Two Israeli Players Just Won the WNBA Championship
Two of the starters on the WNBA Champion Seattle Storm - Sue Bird and Alysha Clark - both have Jewish ties as well as Israeli citizenship. As a tour guide of Israel - and an avid basketball fan - I am bursting with pride right now :).
Clark was raised Christian and still practices Christianity, at least one, if not both, of her maternal grandparents are Jewish. This led her to going to Israel and playing basketball here for three different teams over the course of six years from 2010-2016 where she won the Israeli Player of the Year award. She even played on the Israeli national team, with great success. She has returned to Israel on Israeli star Omri Casspi's Foundation trip along with other NBA and WNBA stars. While there she
attended a camp run by former NBA All-Star and recent convert to Judaism, Amare Stoudemire, and had this to say about her experience in Israel: “He had kids of four different ethnicities and religions coming together to play basketball, and nothing else mattered. Just to see their parents in the stands as well, interacting with each other, that touched me the most,” Clark said. “With all this stuff that’s going on in the world, all everybody wants is peace. They just want peace in their country.”
Bird, one of the greatest 20 women's basketball players of all-time, just became the third player, male or female, to win championships in three different decades. In fact, she is one of the winningest players of all time. According to Wikipedia, "Bird has won a joint-record four WNBA championships with the Storm (2004, 2010, 2018, 2020), four Olympic gold medals (2004, 2008, 2012, 2016), two NCAA Championships with UConn (2000, 2002), and four FIBA World Cups (2002, 2010, 2014, 2018). She is one of only 11 women to attain all four accolades. She is also a five-time EuroLeague Champion (2007-2010, 2013)." Bird has a Jewish father and lived in Israel for a short time and acquired Israeli citizenship. Here is what she has to say about her experience in Israel:
"It’s very much basketball motivated. There are different rules, where each team in Europe can only have two Americans. As an American, if you have any kind of ancestors or connection to another country, it can be advantageous for your career if you can get a passport. For myself, with my father being Jewish and still having relatives in Israel, it was an easy connection. When I tell this to people outside of basketball circles, it seems a little odd. But in our world, it’s like very normal. So that’s how it all came about. It was cool, because what I found was in this effort to create an opportunity in my basketball career, I was able to learn a lot about a culture that I probably wouldn’t have tapped into otherwise. Part of it was being just immersed and basically living there for a little bit, and it was one of the best experiences. People have this kind of different image of what Israel is, and what it’s about. And yes, there are military people all over, but there’s so much more. Going to Jerusalem was an amazing experience. I’ve been two or three times. I went to the Dead Sea. I never got to go to Eilat, which I’m bummed about, because I’ve heard it’s beautiful down there. I spent most of my time in Tel Aviv. Gorgeous. There’s so much culture and I’ve made some friends that are lifelong friends. I got to get in touch with my whole dad’s side of the family, the family tree, I learned all about it. It was just an awesome experience."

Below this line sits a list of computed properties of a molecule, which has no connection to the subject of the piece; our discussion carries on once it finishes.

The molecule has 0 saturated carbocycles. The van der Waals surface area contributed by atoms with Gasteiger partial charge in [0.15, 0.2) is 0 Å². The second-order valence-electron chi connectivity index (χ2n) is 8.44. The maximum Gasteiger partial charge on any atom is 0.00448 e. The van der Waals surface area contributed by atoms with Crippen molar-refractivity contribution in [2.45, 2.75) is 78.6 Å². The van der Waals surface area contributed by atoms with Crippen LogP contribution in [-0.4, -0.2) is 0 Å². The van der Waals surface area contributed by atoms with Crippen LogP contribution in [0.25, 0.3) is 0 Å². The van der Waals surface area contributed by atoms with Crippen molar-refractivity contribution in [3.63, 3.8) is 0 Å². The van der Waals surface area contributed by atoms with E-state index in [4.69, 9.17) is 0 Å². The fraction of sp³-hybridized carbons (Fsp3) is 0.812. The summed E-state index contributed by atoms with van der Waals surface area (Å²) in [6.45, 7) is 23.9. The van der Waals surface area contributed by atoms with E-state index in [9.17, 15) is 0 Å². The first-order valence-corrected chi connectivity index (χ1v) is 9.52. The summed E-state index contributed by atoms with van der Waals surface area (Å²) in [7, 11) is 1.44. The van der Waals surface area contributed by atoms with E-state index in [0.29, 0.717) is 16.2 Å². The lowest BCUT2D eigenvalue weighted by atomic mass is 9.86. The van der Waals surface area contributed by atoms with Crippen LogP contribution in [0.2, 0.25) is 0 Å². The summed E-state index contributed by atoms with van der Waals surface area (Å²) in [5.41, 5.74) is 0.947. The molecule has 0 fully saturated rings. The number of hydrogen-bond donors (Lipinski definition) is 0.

I actually have Bird on my all-time Jewish starting 5 team (I'm including patrilineal descent here since I really don't know everyone's background) teaming with Oded Katash in the backcourt and Omri Casspi, Dolph Schayes and Ama're Stoudemire in the frontcourt. My second team, would be Nancy Lieberman, Max Zaslofsky, Tal Brody, Rudy LaRusso and Neal Walk. My third team (a small-ball lineup - I'm running out of tall Jews) would be Jordan Farmar, Tamir "Jewish Jordan" Goodman, Gal Mekel, Ossie Schectman (first-ever NBA basket) and Tiago Splitter. Between Red Auerbach, Red Holzman, Nat Holman and Larry Brown, though we would have an incredible coaching staff :).
Mazal Tov to both ladies and to the Seattle Storm - 2020 WNBA Champions! And don't forget to talk to me, your Israel tour guide, about perhaps including a visit to an Israeli league baskeball game on your next trip to Israel; it's quite an experience and an atmosphere that you will never forget!
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